(SIDE NOTE: apparently, after an inspection about the heat, Amazon installed more fans in the warehouse, but workers say they still don’t cool the place off well enough. Also, more breaks were added when it got too hot, but production targets were not decreased.)
So, why can’t Amazon workers just work somewhere else? And why are they still able to constantly replace workers after they quit or get fired for things like low productivity? Well, most people don’t know about bad Amazon working conditions until they’re hired, but one of the biggest reasons about why things stay the way they are is much scarier: Amazon warehouse workers are desperate. Amazon warehouses are commonly built in places where unemployment rates are high and there aren’t many other places to work, where people would be okay with being treated like robots, not being able to pee on the job, impossible productivity targets, unbearable heat, the threat of being randomly laid off or maybe even killed in a preventable work accident all for about 11 to 12 dollars per hour. Most of them don’t have any other choice. Jonathan Evans, a friend of one of the dead Amazon warehouse workers who thought the way he died was messed up and who had to turn to alcoholism to deal with the grief he felt over it, had even gotten a job at an Amazon warehouse afterwards because of trouble finding work anywhere else.
There are so many more sickening stories like the ones I’ve found that it would take me a novel to report them all, but one thing that seems to stay consistent among all of them is that Amazon vehemently denies these claims. Despite dozens workers complaining they’re literally treated like robots, an Amazon spokeswoman said “We are committed to treating every one of our associates with dignity and respect. We don’t recognize these allegations as an accurate portrayal of activities in our buildings.” When employees complained about long security wait times, an Amazon spokeswoman said that it wasn’t true and they monitored it to make sure it didn’t take longer than 30 to 60 seconds. Amazon said that they didn’t monitor toilet breaks and that restrooms were a short walk away from the workplace despite the fact that several workers and journalist reported people unable to take bathroom breaks in fear of missing their production targets. Despite the National Council of Occupational Safety saying Amazon had multiple preventable workplace deaths, spokespeople claimed that safety was one of the highest priorities and that the losses of life were huge tragedies. Sometimes they wouldn’t comment at all, though, like when they didn’t comment on a worker complaining about being switched to a more strenuous job immediately after being switched to an easier one because of asthma, or how a human resources manager never responded to an employee asking about how they still got penalized for things like moving slower when they didn’t feel well, getting logged out of the system or using the restroom. But, for stories like this, who do you want to believe: claims from people like Elmer Goris, who don’t even work at Amazon at all anymore and wouldn’t benefit whatsoever from an inspection and maybe better worker rights, or a company like Amazon who has everything to gain from treating their employees like they’re claimed to do?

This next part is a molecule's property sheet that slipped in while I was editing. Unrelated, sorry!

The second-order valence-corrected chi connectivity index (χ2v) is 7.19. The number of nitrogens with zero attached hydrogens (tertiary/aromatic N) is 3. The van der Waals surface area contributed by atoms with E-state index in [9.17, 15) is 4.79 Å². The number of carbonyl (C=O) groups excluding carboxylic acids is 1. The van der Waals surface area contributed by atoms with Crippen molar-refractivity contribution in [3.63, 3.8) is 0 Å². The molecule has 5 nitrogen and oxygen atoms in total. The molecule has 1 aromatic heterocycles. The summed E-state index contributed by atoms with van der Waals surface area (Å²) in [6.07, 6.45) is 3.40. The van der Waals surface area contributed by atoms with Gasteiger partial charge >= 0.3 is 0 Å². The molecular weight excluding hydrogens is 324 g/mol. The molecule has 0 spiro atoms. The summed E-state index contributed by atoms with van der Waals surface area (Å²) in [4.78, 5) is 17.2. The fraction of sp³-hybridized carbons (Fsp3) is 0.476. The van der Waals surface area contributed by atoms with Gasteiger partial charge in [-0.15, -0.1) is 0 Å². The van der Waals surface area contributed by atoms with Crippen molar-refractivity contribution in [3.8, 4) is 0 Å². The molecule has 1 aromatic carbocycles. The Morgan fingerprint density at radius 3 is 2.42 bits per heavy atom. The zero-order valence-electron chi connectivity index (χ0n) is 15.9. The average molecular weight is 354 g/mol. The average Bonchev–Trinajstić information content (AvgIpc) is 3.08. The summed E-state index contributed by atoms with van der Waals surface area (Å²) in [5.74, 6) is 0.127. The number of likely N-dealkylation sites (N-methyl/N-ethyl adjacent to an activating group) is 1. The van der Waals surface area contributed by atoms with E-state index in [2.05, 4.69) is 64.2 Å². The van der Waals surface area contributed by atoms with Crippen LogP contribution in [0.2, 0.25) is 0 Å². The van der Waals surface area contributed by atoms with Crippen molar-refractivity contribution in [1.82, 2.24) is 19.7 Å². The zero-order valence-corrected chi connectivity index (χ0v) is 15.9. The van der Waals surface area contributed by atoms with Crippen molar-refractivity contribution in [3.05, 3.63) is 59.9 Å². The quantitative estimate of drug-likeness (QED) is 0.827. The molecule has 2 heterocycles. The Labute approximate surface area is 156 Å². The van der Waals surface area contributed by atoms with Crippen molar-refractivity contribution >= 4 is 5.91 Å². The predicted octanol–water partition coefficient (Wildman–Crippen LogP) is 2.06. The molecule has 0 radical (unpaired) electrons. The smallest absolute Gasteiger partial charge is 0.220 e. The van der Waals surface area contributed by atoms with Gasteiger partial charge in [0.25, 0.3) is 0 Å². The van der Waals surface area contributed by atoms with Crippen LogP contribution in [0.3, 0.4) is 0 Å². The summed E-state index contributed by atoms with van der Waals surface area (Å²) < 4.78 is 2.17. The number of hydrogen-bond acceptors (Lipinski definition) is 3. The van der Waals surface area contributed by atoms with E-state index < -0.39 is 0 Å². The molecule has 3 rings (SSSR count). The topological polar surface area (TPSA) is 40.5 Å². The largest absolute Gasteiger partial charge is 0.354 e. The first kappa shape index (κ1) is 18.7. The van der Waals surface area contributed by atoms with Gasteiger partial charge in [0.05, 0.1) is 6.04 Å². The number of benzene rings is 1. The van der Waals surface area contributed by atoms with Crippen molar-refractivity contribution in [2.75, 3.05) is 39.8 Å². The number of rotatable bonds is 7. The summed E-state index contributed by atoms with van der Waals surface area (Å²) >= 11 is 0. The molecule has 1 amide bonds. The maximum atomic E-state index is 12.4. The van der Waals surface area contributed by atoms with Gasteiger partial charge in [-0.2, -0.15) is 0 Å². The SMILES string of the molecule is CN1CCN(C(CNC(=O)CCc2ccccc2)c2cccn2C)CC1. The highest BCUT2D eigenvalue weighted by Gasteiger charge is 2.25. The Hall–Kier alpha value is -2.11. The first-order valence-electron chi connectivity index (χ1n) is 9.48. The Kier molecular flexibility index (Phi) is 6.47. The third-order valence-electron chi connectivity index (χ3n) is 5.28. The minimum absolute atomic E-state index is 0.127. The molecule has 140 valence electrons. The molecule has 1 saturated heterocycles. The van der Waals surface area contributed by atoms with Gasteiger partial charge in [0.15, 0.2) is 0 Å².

After all, the abhorrent conditions at Amazon warehouses are all in the name of getting packages to customers on time‒ and also probably to keep Jeff Bezos, CEO of Amazon richer than entire countries (and every man in the world). If Amazon paid its workers more, gave all of them benefits and kept more onboard permanently, paid to have better safety and cooler warehouses, stopped having security, abolished its impossible productivity target system and corrected every other thing workers have complained about, I highly doubt that Amazon warehouses would be able to run with the same efficiency they do now. In the end, Amazon cares about its customers, and wants them to have the best shopping experience possible. Enjoy your quickly-delivered packages and Amazon Alexas!